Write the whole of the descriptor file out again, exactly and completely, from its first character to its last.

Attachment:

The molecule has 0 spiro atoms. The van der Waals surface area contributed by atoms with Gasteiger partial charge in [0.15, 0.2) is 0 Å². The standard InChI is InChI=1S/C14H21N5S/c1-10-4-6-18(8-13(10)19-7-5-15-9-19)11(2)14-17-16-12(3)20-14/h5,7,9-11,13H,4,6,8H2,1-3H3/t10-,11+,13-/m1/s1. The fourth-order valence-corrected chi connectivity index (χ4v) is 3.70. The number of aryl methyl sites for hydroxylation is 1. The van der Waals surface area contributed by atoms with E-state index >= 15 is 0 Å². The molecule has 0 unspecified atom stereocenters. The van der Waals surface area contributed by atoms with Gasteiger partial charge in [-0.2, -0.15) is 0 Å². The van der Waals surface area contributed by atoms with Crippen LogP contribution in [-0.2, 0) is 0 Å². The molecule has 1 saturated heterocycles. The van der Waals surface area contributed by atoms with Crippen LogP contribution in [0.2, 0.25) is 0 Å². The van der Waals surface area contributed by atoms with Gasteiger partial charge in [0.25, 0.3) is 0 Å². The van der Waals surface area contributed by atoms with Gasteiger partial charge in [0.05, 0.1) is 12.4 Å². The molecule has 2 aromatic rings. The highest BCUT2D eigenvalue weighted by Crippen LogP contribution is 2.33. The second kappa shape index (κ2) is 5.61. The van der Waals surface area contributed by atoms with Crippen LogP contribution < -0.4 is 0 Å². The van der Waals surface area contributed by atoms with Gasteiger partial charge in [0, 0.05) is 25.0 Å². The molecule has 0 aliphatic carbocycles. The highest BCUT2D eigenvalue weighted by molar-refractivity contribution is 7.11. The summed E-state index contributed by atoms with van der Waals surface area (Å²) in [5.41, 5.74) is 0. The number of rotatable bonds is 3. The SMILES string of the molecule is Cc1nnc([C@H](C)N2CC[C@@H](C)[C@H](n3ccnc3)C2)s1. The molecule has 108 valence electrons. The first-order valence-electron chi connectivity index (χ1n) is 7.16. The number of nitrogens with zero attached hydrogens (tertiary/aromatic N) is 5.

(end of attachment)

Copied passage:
The molecule has 0 spiro atoms. The van der Waals surface area contributed by atoms with Gasteiger partial charge in [0.15, 0.2) is 0 Å². The standard InChI is InChI=1S/C14H21N5S/c1-10-4-6-18(8-13(10)19-7-5-15-9-19)11(2)14-17-16-12(3)20-14/h5,7,9-11,13H,4,6,8H2,1-3H3/t10-,11+,13-/m1/s1. The fourth-order valence-corrected chi connectivity index (χ4v) is 3.70. The number of aryl methyl sites for hydroxylation is 1. The van der Waals surface area contributed by atoms with E-state index >= 15 is 0 Å². The molecule has 0 unspecified atom stereocenters. The van der Waals surface area contributed by atoms with Gasteiger partial charge in [-0.2, -0.15) is 0 Å². The van der Waals surface area contributed by atoms with Crippen LogP contribution in [-0.2, 0) is 0 Å². The molecule has 1 saturated heterocycles. The van der Waals surface area contributed by atoms with Crippen LogP contribution in [0.2, 0.25) is 0 Å². The van der Waals surface area contributed by atoms with Gasteiger partial charge in [0.25, 0.3) is 0 Å². The van der Waals surface area contributed by atoms with Gasteiger partial charge in [0.05, 0.1) is 12.4 Å². The molecule has 2 aromatic rings. The highest BCUT2D eigenvalue weighted by Crippen LogP contribution is 2.33. The second kappa shape index (κ2) is 5.61. The van der Waals surface area contributed by atoms with Crippen LogP contribution < -0.4 is 0 Å². The van der Waals surface area contributed by atoms with Gasteiger partial charge in [0, 0.05) is 25.0 Å². The molecule has 0 aliphatic carbocycles. The highest BCUT2D eigenvalue weighted by molar-refractivity contribution is 7.11. The summed E-state index contributed by atoms with van der Waals surface area (Å²) in [5.41, 5.74) is 0. The number of rotatable bonds is 3. The SMILES string of the molecule is Cc1nnc([C@H](C)N2CC[C@@H](C)[C@H](n3ccnc3)C2)s1. The molecule has 108 valence electrons. The first-order valence-electron chi connectivity index (χ1n) is 7.16. The number of nitrogens with zero attached hydrogens (tertiary/aromatic N) is 5.